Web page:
Free-standing nanofilms are a wonder of membrane technology. Although it's no easy matter to produce them, once made these quasi-two-dimensional objects display fascinating behaviour, combining macroscopic surface area with nanoscopic depth.

A remarkable example is reported by Toyoki Kunitake and colleagues in Nature Materials (R. Vendamme et al. doi:10.1038/nmat1655; 2006). They have prepared an ultrathin film that is barely visible to the naked eye, but is so flexible it can be drawn through a micropipette hole 30,000 times smaller than its width (pictured). Despite its flimsy appearance, the film can support a liquid body 70,000 times heavier than its own weight, and withstand significant deformation. It is also stable to various environmental and mechanical stresses. Even more impressively, the film breaks records for size in being several centimetres across, yet only around 35 nanometres thick.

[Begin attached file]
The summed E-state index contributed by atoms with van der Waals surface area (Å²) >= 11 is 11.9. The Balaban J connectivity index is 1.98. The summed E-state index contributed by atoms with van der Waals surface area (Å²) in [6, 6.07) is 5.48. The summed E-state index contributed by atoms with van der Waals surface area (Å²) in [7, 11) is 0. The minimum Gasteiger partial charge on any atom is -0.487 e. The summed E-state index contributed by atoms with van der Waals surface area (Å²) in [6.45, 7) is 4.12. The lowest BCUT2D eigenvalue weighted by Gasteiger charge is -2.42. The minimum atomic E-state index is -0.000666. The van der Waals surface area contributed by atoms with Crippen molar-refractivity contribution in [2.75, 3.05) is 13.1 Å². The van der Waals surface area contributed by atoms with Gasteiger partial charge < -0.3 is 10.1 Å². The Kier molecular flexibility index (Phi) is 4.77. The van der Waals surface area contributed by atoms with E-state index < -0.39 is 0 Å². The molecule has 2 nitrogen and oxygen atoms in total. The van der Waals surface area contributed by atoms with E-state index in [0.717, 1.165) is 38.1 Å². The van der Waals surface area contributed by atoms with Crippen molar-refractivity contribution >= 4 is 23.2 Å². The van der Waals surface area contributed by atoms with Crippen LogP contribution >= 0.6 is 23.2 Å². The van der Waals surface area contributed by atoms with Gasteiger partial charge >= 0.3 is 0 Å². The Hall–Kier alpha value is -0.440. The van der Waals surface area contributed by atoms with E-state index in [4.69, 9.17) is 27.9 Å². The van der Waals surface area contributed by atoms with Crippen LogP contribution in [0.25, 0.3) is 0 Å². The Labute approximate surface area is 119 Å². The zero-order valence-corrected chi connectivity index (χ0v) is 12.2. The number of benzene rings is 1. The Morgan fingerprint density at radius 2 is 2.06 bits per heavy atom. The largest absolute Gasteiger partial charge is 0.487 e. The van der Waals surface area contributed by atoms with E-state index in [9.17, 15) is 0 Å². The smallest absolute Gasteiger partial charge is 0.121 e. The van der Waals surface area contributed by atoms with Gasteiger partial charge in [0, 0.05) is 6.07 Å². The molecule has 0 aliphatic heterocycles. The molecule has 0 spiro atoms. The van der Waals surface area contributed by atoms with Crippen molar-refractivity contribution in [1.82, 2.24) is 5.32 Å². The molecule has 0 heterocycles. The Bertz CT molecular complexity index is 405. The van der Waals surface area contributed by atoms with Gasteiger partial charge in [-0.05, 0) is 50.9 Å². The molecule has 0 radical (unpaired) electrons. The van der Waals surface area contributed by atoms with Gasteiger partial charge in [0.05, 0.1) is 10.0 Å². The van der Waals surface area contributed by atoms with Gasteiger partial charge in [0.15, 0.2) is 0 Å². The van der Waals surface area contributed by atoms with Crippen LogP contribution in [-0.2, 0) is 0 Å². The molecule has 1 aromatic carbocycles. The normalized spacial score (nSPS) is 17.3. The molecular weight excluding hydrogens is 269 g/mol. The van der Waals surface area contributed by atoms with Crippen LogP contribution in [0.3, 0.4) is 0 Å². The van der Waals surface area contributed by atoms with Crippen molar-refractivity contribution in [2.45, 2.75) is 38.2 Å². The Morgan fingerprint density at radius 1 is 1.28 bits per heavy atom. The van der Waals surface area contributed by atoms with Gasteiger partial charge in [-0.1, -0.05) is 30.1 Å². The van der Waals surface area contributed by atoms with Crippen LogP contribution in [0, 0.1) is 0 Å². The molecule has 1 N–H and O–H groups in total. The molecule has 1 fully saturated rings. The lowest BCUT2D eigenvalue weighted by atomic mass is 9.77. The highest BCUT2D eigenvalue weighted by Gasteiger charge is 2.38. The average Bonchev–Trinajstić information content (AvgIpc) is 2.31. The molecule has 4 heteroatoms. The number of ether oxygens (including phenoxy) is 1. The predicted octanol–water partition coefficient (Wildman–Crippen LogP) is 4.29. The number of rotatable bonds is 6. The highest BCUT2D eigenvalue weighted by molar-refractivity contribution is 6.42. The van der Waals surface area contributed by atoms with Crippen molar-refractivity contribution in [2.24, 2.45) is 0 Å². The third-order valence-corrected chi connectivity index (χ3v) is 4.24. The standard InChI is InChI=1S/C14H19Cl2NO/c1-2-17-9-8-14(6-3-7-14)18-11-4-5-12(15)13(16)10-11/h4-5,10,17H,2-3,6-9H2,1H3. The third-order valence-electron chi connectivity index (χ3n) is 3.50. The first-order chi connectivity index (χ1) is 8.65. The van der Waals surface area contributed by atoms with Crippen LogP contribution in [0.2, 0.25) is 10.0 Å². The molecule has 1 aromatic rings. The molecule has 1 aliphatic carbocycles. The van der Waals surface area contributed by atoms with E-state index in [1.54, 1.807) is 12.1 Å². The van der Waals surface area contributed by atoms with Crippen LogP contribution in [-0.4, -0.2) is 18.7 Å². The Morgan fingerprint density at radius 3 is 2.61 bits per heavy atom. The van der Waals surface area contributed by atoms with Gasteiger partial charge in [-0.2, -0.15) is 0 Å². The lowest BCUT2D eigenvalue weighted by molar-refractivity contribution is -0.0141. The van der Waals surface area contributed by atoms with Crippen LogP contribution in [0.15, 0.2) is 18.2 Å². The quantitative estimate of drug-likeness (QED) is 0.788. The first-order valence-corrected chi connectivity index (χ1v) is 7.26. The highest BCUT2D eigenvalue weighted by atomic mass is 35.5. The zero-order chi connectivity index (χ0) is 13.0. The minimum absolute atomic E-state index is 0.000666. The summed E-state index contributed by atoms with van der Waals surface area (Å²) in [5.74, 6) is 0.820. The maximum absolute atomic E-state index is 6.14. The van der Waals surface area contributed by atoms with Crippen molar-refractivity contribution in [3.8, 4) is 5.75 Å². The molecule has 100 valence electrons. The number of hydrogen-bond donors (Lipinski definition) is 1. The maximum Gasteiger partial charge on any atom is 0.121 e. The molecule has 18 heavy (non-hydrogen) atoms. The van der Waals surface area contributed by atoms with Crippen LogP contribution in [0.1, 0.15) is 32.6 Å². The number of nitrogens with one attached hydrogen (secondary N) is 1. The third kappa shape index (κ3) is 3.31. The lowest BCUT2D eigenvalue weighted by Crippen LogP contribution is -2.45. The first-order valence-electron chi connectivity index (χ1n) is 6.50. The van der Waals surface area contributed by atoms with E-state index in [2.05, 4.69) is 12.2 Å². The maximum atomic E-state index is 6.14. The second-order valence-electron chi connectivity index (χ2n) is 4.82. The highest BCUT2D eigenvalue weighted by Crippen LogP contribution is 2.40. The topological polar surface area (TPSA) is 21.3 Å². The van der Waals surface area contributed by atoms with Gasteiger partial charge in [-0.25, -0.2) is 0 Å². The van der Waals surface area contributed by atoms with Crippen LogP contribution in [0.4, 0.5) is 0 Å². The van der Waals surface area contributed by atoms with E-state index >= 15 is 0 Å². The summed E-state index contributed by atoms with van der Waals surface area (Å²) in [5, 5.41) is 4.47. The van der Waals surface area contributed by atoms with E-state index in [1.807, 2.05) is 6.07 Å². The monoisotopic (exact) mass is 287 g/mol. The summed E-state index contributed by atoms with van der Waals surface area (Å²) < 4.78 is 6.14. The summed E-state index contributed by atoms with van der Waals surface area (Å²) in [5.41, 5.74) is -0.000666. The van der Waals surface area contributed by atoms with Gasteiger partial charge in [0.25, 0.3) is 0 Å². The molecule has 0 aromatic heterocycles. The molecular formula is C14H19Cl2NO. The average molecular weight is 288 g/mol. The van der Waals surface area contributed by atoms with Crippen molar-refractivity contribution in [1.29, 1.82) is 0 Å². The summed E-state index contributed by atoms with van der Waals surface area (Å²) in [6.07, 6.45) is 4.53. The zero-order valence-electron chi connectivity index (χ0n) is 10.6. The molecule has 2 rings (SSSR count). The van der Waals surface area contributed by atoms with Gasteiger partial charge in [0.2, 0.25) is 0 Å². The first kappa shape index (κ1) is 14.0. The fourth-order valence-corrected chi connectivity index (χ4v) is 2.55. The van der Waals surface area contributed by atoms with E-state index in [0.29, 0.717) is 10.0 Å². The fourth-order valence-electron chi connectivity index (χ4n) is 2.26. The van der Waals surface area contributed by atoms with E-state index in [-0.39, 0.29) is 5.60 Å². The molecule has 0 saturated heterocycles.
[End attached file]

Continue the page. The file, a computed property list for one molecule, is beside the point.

This apparently incompatible combination of strength and thinness is a result of the film's hybrid composition. It consists of an organic polymeric network, which makes it pliable and deformable, interpenetrated by zirconia (zirconium dioxide), which confers strength and stability. To prepare the nanofilm, the two materials are generated simultaneously from their precursors on a spin-coating plate. The chemical processes involved are quite different: the polymer forms by light-induced crosslinking of its monomers, whereas the zirconium precursor reacts with residual traces of water in the film's polyvinyl alcohol substrate. Nevertheless, the components intertwine to give nanofilms with properties that make them useful as sensors, actuators and separation membranes.